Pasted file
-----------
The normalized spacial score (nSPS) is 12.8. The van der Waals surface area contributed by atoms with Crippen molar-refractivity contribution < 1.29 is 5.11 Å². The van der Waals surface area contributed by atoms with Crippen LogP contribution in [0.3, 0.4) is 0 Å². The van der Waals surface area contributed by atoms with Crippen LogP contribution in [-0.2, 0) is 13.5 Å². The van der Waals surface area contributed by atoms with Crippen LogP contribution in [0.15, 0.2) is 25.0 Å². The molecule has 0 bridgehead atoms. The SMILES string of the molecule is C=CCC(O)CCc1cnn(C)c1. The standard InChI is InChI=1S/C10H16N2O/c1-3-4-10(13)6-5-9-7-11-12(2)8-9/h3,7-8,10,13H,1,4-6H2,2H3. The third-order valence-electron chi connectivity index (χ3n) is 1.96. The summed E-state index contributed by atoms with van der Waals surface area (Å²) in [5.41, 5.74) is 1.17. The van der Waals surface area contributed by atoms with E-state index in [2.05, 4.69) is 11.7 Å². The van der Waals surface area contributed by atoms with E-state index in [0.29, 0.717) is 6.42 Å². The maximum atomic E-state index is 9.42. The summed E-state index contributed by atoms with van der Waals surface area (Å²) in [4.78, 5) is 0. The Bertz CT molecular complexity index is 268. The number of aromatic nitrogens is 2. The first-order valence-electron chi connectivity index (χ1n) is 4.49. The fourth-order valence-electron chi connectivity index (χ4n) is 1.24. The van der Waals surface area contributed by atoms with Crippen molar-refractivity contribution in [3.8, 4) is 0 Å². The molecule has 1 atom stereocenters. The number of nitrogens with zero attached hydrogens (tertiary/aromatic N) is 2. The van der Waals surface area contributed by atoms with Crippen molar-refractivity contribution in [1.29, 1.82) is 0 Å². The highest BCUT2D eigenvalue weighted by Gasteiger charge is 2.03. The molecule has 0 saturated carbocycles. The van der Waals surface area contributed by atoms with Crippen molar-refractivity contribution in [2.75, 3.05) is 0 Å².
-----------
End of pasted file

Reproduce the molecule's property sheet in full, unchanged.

The normalized spacial score (nSPS) is 12.8. The van der Waals surface area contributed by atoms with Crippen molar-refractivity contribution < 1.29 is 5.11 Å². The van der Waals surface area contributed by atoms with Crippen LogP contribution in [0.3, 0.4) is 0 Å². The van der Waals surface area contributed by atoms with Crippen LogP contribution in [-0.2, 0) is 13.5 Å². The van der Waals surface area contributed by atoms with Crippen LogP contribution in [0.15, 0.2) is 25.0 Å². The molecule has 0 bridgehead atoms. The SMILES string of the molecule is C=CCC(O)CCc1cnn(C)c1. The standard InChI is InChI=1S/C10H16N2O/c1-3-4-10(13)6-5-9-7-11-12(2)8-9/h3,7-8,10,13H,1,4-6H2,2H3. The third-order valence-electron chi connectivity index (χ3n) is 1.96. The summed E-state index contributed by atoms with van der Waals surface area (Å²) in [5.41, 5.74) is 1.17. The van der Waals surface area contributed by atoms with E-state index in [2.05, 4.69) is 11.7 Å². The van der Waals surface area contributed by atoms with E-state index in [0.29, 0.717) is 6.42 Å². The maximum atomic E-state index is 9.42. The summed E-state index contributed by atoms with van der Waals surface area (Å²) in [4.78, 5) is 0. The Bertz CT molecular complexity index is 268. The number of aromatic nitrogens is 2. The first-order valence-electron chi connectivity index (χ1n) is 4.49. The fourth-order valence-electron chi connectivity index (χ4n) is 1.24. The van der Waals surface area contributed by atoms with Crippen molar-refractivity contribution in [3.8, 4) is 0 Å². The molecule has 1 atom stereocenters. The number of nitrogens with zero attached hydrogens (tertiary/aromatic N) is 2. The van der Waals surface area contributed by atoms with Crippen molar-refractivity contribution in [1.29, 1.82) is 0 Å². The highest BCUT2D eigenvalue weighted by Gasteiger charge is 2.03. The molecule has 0 saturated carbocycles. The van der Waals surface area contributed by atoms with Crippen molar-refractivity contribution in [2.75, 3.05) is 0 Å².